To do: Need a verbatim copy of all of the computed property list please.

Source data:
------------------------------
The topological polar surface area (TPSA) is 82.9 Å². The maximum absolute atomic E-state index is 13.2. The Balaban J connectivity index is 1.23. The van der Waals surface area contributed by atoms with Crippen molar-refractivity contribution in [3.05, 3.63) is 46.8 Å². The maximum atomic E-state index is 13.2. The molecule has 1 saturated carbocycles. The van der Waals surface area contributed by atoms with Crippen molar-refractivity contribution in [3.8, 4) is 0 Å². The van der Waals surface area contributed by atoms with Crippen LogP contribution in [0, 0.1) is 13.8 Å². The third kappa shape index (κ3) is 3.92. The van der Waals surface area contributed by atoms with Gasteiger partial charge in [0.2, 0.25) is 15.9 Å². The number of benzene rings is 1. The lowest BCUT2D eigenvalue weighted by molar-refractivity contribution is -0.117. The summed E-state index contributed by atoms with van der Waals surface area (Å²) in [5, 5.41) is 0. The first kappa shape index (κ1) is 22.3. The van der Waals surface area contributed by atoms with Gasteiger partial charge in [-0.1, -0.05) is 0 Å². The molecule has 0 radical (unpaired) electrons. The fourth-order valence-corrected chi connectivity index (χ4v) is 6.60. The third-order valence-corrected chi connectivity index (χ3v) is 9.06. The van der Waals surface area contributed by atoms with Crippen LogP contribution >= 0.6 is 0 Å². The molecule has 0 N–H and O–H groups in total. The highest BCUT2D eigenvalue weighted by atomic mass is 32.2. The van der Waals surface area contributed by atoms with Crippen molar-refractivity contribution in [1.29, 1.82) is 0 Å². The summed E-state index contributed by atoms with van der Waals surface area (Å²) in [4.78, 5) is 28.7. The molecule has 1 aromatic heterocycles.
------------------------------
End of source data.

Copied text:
The topological polar surface area (TPSA) is 82.9 Å². The maximum absolute atomic E-state index is 13.2. The Balaban J connectivity index is 1.23. The van der Waals surface area contributed by atoms with Crippen molar-refractivity contribution in [3.05, 3.63) is 46.8 Å². The maximum atomic E-state index is 13.2. The molecule has 1 saturated carbocycles. The van der Waals surface area contributed by atoms with Crippen molar-refractivity contribution in [3.8, 4) is 0 Å². The van der Waals surface area contributed by atoms with Crippen LogP contribution in [0, 0.1) is 13.8 Å². The third kappa shape index (κ3) is 3.92. The van der Waals surface area contributed by atoms with Gasteiger partial charge in [0.2, 0.25) is 15.9 Å². The number of benzene rings is 1. The lowest BCUT2D eigenvalue weighted by molar-refractivity contribution is -0.117. The summed E-state index contributed by atoms with van der Waals surface area (Å²) in [5, 5.41) is 0. The first kappa shape index (κ1) is 22.3. The van der Waals surface area contributed by atoms with Gasteiger partial charge in [-0.1, -0.05) is 0 Å². The molecule has 0 radical (unpaired) electrons. The fourth-order valence-corrected chi connectivity index (χ4v) is 6.60. The third-order valence-corrected chi connectivity index (χ3v) is 9.06. The van der Waals surface area contributed by atoms with Crippen LogP contribution >= 0.6 is 0 Å². The molecule has 0 N–H and O–H groups in total. The highest BCUT2D eigenvalue weighted by atomic mass is 32.2. The van der Waals surface area contributed by atoms with Crippen molar-refractivity contribution in [1.29, 1.82) is 0 Å². The summed E-state index contributed by atoms with van der Waals surface area (Å²) in [4.78, 5) is 28.7. The molecule has 1 aromatic heterocycles.